Punjab goes the Bihar way
Jr Badal unleashes violence and Sr Badal Intervenes to sort things out
NIRUPAMA DUTT | Issue Dated: May 25, 2008
When the Bharatiya Janata Party (BJP), alliance partner of the ruling Akali Dal Government, decided to pitch its candidates against Akali candidates in the grassroot Panchayat Samiti elections, Sukhbir Badal, President of the Shiromani Akali Dal (SAD), described it as ‘a friendly match’.
But the supposedly ‘friendly match’ turned into a bitter battle with Punjab doing an unmistakable Bihar as small towns and rural areas saw unprecedented poll violence on Monday’s voting for 141 Panchayat Samitis and Zila Parishads. These high-stake elections were supposed to be the test for Sukhbir Badal and his supporters, who unleashed blows, lathis, bullets and set ablaze vehicles of the opponents including that of their own alliance partner.
The first leg of the polling day witnessed a Congress worker being brutally killed while at least 50 others were injured in different incidents of violence in the Amritsar, Gurdaspur and Tarn Taran districts.
At Tarn Taran, Akali MLA Harmeet Singh Sandhu fired at BJP MLA Anil Joshi, which led to an open clash. SAD workers set ablaze 10 vehicles including Joshi’s new Ford Endeavour.
Emboldened by the tacit support of the police and the administration, Akali Dal workers attacked BJP men at almost all the places where nominees of the two parties were in confrontation. Booth capturing by SAD workers was the order of the day. Violence erupted at all centres.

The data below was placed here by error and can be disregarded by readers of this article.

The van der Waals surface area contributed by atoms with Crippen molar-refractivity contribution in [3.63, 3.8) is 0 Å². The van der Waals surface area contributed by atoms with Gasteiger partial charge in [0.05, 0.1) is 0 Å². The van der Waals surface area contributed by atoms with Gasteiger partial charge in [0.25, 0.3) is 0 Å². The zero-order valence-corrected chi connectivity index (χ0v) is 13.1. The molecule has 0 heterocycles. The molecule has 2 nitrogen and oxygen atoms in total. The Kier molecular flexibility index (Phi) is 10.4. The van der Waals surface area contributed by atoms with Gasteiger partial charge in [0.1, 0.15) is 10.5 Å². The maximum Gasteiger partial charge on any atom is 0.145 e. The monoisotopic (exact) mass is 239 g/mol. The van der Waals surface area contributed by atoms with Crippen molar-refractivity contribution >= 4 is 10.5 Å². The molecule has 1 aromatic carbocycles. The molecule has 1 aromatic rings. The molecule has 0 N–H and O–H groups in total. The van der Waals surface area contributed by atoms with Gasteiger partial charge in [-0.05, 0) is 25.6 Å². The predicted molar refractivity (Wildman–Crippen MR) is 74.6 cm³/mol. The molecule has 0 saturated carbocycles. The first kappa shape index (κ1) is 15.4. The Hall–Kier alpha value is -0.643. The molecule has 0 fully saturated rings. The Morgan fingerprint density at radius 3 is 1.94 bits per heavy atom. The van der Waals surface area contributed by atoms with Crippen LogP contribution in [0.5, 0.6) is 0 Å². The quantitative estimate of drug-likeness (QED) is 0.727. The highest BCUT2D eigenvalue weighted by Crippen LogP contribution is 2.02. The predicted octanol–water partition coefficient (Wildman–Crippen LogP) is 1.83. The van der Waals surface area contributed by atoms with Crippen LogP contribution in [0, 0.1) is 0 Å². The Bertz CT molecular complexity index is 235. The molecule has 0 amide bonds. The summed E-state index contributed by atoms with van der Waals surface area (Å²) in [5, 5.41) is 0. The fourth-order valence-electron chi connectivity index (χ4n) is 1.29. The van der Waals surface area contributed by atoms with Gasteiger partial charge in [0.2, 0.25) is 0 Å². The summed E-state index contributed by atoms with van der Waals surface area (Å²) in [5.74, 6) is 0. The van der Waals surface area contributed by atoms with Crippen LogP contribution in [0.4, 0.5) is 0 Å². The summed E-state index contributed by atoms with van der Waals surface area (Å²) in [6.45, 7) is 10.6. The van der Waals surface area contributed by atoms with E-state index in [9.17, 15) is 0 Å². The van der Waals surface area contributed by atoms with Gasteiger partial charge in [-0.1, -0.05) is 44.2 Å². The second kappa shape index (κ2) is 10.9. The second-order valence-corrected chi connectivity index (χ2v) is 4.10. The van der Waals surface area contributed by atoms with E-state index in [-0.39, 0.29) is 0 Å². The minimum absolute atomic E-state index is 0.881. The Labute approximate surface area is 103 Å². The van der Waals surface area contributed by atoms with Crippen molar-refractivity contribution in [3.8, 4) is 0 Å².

The next day saw the backlash. BJP workers marched out in protest at Bathinda, home ground of the Badals, and in a fit of rage, damaged two Orbit buses owned by the Badal family. The leadership of the Punjab unit of the BJP convened an emergency meeting of the “Core Committee” to take stock of the situation. The party’s leader in the State Assembly and Minister for Local Bodies, Manoranjan Kalia, talking to reporters at Bathinda, did not rule out withdrawing support to the Akali Dal.
This led Punjab Pradesh Congress Committee President Rajinder Kaur Bhattal to demand imposition of President’s rule.
Amidst all this, the Akali Dal maintained a stoic silence and Sukhbir Badal, feigning innocence, in Delhi said that he had no idea of what was happening in Punjab. If these elections were a testing ground for him, he failed miserably, bringing the state’s democratic processes to an all-time low and his father, Chief Minister Parkash Singh Badal, had to step in for damage control.
He seems to have succeeded because after a four-hour long discussion with the chief minister, the Punjab BJP spokesman Balbir Punj said, “The SAD-BJP alliance is the oldest. It is still as strong as in the past.”
As part of the damage control, the chief minister has ordered a probe into the Tarn Taran violence and has suspended the Superintendent of Police and Deputy Superintendent of Police there for the attack on Anil Joshi.
Yet another probe has been ordered into the clashes in Bathinda where BJP workers were beaten up. However, tempers are still running high. The events have cast a shadow on the Amritsar by-election to be held later this month and would require the intervention of the Election Commission of India. It may also not be so easy for Jr Badal to get the reigns of power from his father because he has to go a long way and re-learn the meaning of ‘a friendly match.’